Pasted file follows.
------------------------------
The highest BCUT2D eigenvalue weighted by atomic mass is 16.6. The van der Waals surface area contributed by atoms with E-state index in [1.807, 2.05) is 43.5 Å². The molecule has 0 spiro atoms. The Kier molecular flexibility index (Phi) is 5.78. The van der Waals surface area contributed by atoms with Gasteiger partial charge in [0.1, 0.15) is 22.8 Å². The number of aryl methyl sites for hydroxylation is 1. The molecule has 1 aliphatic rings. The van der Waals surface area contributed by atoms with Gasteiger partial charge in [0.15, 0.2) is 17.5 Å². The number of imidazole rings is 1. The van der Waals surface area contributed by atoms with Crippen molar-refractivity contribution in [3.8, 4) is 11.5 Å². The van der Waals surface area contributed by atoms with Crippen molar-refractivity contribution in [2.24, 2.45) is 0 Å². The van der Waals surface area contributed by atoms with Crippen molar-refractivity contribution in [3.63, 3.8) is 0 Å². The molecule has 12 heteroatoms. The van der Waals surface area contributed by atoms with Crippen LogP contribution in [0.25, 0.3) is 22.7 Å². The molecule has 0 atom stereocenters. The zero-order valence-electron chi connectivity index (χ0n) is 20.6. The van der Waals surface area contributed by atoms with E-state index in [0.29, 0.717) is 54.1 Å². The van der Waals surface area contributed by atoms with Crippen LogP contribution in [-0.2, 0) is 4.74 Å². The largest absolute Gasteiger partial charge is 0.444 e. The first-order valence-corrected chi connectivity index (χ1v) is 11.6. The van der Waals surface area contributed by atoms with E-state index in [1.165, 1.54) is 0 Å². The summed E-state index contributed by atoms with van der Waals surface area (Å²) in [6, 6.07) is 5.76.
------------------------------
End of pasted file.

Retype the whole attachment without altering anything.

The highest BCUT2D eigenvalue weighted by atomic mass is 16.6. The van der Waals surface area contributed by atoms with E-state index in [1.807, 2.05) is 43.5 Å². The molecule has 0 spiro atoms. The Kier molecular flexibility index (Phi) is 5.78. The van der Waals surface area contributed by atoms with Gasteiger partial charge in [0.1, 0.15) is 22.8 Å². The number of aryl methyl sites for hydroxylation is 1. The molecule has 1 aliphatic rings. The van der Waals surface area contributed by atoms with Gasteiger partial charge in [0.15, 0.2) is 17.5 Å². The number of imidazole rings is 1. The van der Waals surface area contributed by atoms with Crippen molar-refractivity contribution in [3.8, 4) is 11.5 Å². The van der Waals surface area contributed by atoms with Crippen molar-refractivity contribution in [2.24, 2.45) is 0 Å². The van der Waals surface area contributed by atoms with Crippen molar-refractivity contribution in [3.63, 3.8) is 0 Å². The molecule has 12 heteroatoms. The van der Waals surface area contributed by atoms with Crippen LogP contribution in [0.25, 0.3) is 22.7 Å². The molecule has 0 atom stereocenters. The zero-order valence-electron chi connectivity index (χ0n) is 20.6. The van der Waals surface area contributed by atoms with E-state index in [0.29, 0.717) is 54.1 Å². The van der Waals surface area contributed by atoms with Crippen LogP contribution in [-0.2, 0) is 4.74 Å². The largest absolute Gasteiger partial charge is 0.444 e. The first-order valence-corrected chi connectivity index (χ1v) is 11.6. The van der Waals surface area contributed by atoms with E-state index in [1.165, 1.54) is 0 Å². The summed E-state index contributed by atoms with van der Waals surface area (Å²) in [6, 6.07) is 5.76.